Air Force veteran and congressman Adam Kinzinger said Sunday that “American Sniper,” the Oscar-nominated film that’s packed theaters while reigniting the nation’s culture wars, is the most authentic depiction of the Iraq conflict that he’s seen.
“It was the most realistic at just capturing that essence of what the Iraq war felt like,” the Illinois Republican, who serves on the Armed Service Committee, told CNN’s “State of the Union.” “So I think it was great.”
Critics say the movie, which stars Bradley Cooper as prolific U.S. sniper Chris Kyle, glorified the American mission in Iraq without exploring the nation’s reasons for waging the war. And, they say, it made the late sniper into a self-deprecating hero who, in actuality, was rather boastful about his exploits, including some morally and factually dubious ones on the homefront.
Others say the film is an important and unflinching portrayal of war and the struggles that veterans face when they come home. In 2013 Kyle was killed by a troubled veteran he had taken to a gun range in Texas as therapy.
The film was nominated for six Academy Awards, including best film and Mr. Cooper as best actor, and continued to clean up at the box office at the weekend, just its second in broad release.
According to industry estimates released Sunday, “American Sniper” was the top-grossing film in North American theaters, taking in $64.4 million, about the same amount as the films in the No. 2 through No. 8 slots, combined.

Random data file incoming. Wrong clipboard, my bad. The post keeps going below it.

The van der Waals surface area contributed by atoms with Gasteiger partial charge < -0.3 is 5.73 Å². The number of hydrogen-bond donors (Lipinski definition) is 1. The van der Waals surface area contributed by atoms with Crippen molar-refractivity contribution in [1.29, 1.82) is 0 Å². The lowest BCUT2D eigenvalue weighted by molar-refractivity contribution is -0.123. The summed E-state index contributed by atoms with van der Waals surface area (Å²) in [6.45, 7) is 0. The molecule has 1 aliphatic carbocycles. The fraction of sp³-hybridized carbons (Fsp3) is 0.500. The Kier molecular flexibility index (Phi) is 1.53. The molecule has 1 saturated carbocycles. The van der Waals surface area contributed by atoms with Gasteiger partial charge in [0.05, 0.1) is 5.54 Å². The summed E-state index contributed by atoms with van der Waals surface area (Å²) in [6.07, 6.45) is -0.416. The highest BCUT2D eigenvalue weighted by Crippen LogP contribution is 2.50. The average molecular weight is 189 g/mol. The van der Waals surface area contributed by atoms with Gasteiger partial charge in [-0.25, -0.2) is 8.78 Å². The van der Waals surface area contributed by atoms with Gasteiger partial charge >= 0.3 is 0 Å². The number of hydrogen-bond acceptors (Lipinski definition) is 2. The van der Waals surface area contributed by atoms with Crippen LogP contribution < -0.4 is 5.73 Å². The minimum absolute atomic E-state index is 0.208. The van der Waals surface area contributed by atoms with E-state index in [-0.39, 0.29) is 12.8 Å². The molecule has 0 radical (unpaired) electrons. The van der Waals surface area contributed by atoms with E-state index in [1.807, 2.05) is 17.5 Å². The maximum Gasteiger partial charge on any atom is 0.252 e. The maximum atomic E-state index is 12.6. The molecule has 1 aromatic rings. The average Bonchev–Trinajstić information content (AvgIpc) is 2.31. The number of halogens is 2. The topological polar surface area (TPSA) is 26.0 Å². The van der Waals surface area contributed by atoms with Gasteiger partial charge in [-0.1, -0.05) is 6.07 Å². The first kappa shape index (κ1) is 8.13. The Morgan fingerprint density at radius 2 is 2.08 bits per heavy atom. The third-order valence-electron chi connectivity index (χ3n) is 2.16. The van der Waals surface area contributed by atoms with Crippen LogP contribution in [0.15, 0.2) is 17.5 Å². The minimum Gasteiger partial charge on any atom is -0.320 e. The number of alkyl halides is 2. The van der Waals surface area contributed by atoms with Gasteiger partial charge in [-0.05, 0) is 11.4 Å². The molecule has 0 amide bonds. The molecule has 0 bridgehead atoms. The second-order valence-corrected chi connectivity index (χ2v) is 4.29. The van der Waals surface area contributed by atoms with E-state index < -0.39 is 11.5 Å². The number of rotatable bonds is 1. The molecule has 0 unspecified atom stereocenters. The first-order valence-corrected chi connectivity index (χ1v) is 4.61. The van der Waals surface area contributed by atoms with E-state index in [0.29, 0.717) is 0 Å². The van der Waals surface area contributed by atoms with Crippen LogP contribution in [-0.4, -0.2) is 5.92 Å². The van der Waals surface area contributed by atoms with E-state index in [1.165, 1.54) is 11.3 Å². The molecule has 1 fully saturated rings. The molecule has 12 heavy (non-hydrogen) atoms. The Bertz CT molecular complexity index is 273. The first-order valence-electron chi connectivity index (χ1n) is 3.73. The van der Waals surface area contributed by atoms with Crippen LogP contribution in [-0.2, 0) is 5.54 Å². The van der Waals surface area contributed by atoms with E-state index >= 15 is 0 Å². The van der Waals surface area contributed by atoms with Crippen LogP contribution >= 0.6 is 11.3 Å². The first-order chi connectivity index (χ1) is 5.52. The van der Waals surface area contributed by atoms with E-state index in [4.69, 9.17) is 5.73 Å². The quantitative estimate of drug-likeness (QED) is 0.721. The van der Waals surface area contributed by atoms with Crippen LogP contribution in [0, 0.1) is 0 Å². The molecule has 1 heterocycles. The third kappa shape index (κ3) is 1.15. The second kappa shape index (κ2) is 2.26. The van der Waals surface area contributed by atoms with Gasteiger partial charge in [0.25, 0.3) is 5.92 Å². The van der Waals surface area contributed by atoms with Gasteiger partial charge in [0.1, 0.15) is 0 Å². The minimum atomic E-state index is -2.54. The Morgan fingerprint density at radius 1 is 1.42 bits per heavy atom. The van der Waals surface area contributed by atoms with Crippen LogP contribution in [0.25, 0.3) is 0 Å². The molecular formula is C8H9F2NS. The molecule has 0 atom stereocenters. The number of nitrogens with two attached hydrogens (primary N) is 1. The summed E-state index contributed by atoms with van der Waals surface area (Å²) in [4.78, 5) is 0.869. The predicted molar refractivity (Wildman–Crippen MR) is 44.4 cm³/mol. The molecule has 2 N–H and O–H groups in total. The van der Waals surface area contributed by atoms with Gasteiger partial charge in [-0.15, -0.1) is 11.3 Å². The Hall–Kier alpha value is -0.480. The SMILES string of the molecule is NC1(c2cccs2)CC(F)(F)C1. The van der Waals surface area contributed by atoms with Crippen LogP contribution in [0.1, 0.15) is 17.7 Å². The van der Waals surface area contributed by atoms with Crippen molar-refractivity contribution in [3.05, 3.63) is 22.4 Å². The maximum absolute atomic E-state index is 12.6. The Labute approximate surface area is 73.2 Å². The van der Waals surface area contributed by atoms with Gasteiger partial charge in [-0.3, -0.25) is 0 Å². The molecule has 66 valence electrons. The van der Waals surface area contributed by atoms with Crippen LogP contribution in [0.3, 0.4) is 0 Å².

In just 10 days in general release, the Warner Bros. film has grossed $200 million in the U.S. and Canada, the biggest January opening in history.
Mr. Kinzinger said he attributed the movie’s success in part to its themes and said he hopes it would help instill in audiences one of its themes, about the virtue of sacrifice and the honor of military service. Right now, he noted, sports figures and singers tend to be held up as heroes.
“The youth of America need examples like this even if you don’t go into the military,” he said. “It’s the idea that life is about something bigger than you. And that’s why I think this story resonates.”
Freshman Rep. Ruben Gallego, Arizona Democrat, who deployed to Iraq with the Marines, said the country should reward that sacrifice by giving veterans the opportunity to “accomplish the American dream like anybody else.”
War is traumatizing, he added on the CNN show — something to remember as Kyle’s story is picked apart.
“And no matter what we do,” he said, “no matter what movie or book we write, it’s always going to show that, and there’s no way to deny that.”
Still, many other liberals continued at the weekend to denigrate the film and its protagonist. In an appearance on Bill Maher’s HBO show, former Democratic National Committee Chairman Howard Dean said the film’s biggest fans were conservative tea party members.
“I bet if you look at a cross section of the tea party and people who go see this movie I bet there’s a lot of intersection,” Mr. Dean said.
Mr. Maher was much blunter, calling Kyle a “psychopath patriot” and taking issue with quotes from Kyle’s autobiography, which served as the inspiration for the film.
“If you’re a Christian, I know this is a Christian country, ‘I hate the [expletive] savages, I don’t give a [expletive] what happens to them,’ that doesn’t sound like a Christian thing to say,” Mr. Maher said.